The continued markup of SOPA has been delayed until next year. As reported at engadget, a petition at WhiteHouse.gov calling on the President to veto SOPA and similar legislation has already gained nearly 32,000 signatures.
Tools and methods of circumventing SOPA provisions are already being deployed, according to a report by Forbes. SOPA’s flaws demonstrate that the law would merely “reinforce the Internet’s fundamental security problems without blocking access to copyright-infringing sites for any user savvy enough to use simple software tools.”
This morning the WSJ reported that hackers in China had successfully breached the systems of the US Chamber of Commerce, accessing “everything stored on its systems, including information about its three million members.” The breach was discovered and thwarted back in the spring 2010, though two sources suggested the hackers may have had access to the systems for over a year.
Better policy is needed to keep entrepreneurs coming to the US and creating jobs with venture-funded businesses, according to a study by the National Foundation for American Policy.
National Journal reports that the swift moves by the DOJ and FCC to stifle the AT&T / T-Mobile merger may chill any future mergers for the duration of the Obama administration.
AT&T announced it will scrap its planned merger with T-Mobile. ars technica gives a good rundown on the story. Some expressed relief that the merger bid was abandoned, while others suggest that the result will mean more harm for consumers in the long run.
Sprint, one of the merger’s most vocal opponents, was jubilant at the news, but nonetheless continues to face its own difficulties.
The Senate Judiciary’s Antitrust Subcommittee is at it again, calling for the FTC to give a “hard look” to Google’s search practices, which Sens. Kohl and Lee suggest may be anti-competitive.
FastCompany has a profile of Rep. Darrell Issa’s (R-CA) efforts at promoting citizen involvement in politics and government transparency through his “Project Madison” project and other efforts.
Despite the resiliency of the Internet, government actions are nonetheless doing much to undermine its robustness and threaten long term harm.
The Brookings Institute has an interesting report on how the explosive growth of digital storage is proving to be a valuable tool for repressive governments. (H/T @jenvalentino)
Foreign Affairs has a good article discussing Russia’s recent parliamentary elections, allegations that authorities interfered with reporting from news sites and blogs, and the role played by social networks like Facebook in providing an outlet for political activism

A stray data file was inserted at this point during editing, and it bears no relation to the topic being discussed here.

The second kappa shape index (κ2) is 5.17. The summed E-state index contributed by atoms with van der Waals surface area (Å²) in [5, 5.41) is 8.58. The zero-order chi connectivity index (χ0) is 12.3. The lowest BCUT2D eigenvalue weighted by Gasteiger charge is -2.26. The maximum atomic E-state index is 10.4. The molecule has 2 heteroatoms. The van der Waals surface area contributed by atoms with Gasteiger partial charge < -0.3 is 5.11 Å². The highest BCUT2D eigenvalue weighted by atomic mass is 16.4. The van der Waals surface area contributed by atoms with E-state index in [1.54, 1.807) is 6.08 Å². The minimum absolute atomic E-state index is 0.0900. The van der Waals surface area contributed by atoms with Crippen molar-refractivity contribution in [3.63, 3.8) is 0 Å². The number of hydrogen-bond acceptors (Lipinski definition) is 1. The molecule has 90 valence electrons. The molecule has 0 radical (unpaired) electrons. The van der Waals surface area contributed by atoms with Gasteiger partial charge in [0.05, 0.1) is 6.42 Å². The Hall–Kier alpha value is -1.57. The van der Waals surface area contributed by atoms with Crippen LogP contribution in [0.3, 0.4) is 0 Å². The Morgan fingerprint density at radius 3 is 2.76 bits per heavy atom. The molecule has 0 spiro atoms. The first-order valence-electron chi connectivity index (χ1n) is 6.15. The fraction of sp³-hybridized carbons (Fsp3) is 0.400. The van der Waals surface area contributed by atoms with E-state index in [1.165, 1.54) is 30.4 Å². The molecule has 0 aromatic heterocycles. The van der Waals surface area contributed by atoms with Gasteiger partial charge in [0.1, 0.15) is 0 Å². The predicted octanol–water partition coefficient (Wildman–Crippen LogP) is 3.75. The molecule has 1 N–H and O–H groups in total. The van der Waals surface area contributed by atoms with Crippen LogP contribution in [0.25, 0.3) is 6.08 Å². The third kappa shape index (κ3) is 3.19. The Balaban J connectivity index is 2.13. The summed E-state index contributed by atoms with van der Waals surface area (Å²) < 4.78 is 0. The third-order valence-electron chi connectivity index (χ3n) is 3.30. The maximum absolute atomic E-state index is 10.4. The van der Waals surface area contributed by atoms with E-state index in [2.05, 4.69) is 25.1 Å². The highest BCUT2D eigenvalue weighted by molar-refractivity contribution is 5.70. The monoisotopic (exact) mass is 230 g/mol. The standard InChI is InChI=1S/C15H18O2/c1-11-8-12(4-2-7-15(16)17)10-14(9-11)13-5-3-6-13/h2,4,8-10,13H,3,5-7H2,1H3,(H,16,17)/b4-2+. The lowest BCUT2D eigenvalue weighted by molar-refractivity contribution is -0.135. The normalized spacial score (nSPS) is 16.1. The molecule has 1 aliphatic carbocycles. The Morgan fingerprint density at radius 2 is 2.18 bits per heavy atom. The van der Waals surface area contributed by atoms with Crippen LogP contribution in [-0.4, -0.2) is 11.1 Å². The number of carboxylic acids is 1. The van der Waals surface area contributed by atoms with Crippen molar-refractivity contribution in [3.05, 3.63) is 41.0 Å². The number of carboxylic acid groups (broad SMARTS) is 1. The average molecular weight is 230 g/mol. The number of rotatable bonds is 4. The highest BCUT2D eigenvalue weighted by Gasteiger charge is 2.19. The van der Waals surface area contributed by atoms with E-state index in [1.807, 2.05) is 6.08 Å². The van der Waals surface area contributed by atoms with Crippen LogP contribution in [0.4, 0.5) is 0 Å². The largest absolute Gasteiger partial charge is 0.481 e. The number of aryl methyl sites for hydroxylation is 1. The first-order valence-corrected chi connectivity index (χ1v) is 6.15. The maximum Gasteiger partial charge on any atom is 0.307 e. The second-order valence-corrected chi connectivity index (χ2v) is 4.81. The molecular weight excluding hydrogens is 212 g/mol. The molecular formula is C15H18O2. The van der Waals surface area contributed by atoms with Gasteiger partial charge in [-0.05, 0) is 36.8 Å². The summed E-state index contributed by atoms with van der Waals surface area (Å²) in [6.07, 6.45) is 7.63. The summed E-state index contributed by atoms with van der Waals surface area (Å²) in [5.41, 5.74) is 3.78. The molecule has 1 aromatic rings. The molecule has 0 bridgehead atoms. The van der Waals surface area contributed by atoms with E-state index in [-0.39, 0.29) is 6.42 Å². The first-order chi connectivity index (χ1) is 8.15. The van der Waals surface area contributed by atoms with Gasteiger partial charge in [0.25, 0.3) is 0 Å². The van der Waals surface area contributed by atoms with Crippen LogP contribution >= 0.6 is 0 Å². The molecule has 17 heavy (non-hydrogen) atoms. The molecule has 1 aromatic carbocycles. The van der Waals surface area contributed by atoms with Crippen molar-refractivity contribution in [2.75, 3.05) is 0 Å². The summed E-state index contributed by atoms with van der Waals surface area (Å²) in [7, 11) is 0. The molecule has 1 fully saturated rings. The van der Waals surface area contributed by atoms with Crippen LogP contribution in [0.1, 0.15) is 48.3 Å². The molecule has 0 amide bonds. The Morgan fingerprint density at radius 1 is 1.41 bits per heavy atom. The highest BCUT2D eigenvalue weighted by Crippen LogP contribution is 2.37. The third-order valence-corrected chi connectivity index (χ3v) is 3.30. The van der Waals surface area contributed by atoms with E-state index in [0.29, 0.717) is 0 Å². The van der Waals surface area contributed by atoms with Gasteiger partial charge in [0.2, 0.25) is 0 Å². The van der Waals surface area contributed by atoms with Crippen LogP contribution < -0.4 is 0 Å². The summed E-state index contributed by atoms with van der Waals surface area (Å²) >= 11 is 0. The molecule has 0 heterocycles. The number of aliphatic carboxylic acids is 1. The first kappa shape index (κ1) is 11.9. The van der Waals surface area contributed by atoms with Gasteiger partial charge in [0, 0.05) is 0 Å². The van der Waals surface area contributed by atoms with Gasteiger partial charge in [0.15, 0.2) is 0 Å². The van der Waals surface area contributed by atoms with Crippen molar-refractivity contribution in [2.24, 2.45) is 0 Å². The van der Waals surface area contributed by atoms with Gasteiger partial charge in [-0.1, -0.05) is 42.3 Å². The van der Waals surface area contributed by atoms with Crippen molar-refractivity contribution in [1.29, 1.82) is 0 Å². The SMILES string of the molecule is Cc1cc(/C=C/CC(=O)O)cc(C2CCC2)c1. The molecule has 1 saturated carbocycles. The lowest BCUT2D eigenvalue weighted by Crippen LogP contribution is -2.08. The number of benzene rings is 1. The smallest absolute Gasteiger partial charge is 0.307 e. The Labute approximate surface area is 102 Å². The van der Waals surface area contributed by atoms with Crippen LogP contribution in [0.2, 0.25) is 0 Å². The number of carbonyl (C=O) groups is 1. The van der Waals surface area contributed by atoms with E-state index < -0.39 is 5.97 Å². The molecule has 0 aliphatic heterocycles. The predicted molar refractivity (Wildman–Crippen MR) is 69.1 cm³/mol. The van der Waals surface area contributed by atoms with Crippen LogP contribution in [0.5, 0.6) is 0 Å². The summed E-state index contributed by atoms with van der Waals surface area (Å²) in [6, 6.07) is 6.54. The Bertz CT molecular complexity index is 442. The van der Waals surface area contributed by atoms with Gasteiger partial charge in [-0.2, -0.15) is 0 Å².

Threat Post discusses the story of an Austrian law student’s request for all of his Facebook data, and the 1222 PDF CD that arrived in response
Defence Professionals gives a quick rundown on the US “Blueprint for a Secure Cyber Future;” you can read the full report here
The Guardian reports that VOIP companies have gained support of European Ministers, who are calling for regulators to monitor ISPs that engage in blocking or otherwise degrade VOIP services like Skype
OECD countries have issued a call for member states to preserve Internet freedoms, observing that investments in networks and light regulatory efforts are necessary for “promoting economic growth via the Internet.”
John Paczkowski at All Things D has an exclusive interview with CarrierIQ CEO Larry Lenhart and Vice President of Marketing Andrew Coward – they discuss how the company conducts its cell monitoring and how they work with carriers
The House Judiciary Committee has scheduled the markup of the Stop Online Piracy Act (SOPA) for 10 am this Thursday. You can read the Manager’s Amendment that was released yesterday here. Declan McCullagh at cnet provides a rundown on the amendment and public reaction to it
The Financial Times reports that AT&T and T-Mobile were granted a request for time to consider whether to push forward with a revised merger deal or drop it altogether. They companies will report back to the judge by January 12
Europe considers an open data policy that would make “a ‘treasure trove’ of public data available with minimal charges for anybody to access and use”
Craig Newman gives a critical examination of Crowdfunding and discusses two bills on the matter currently making their way through Congress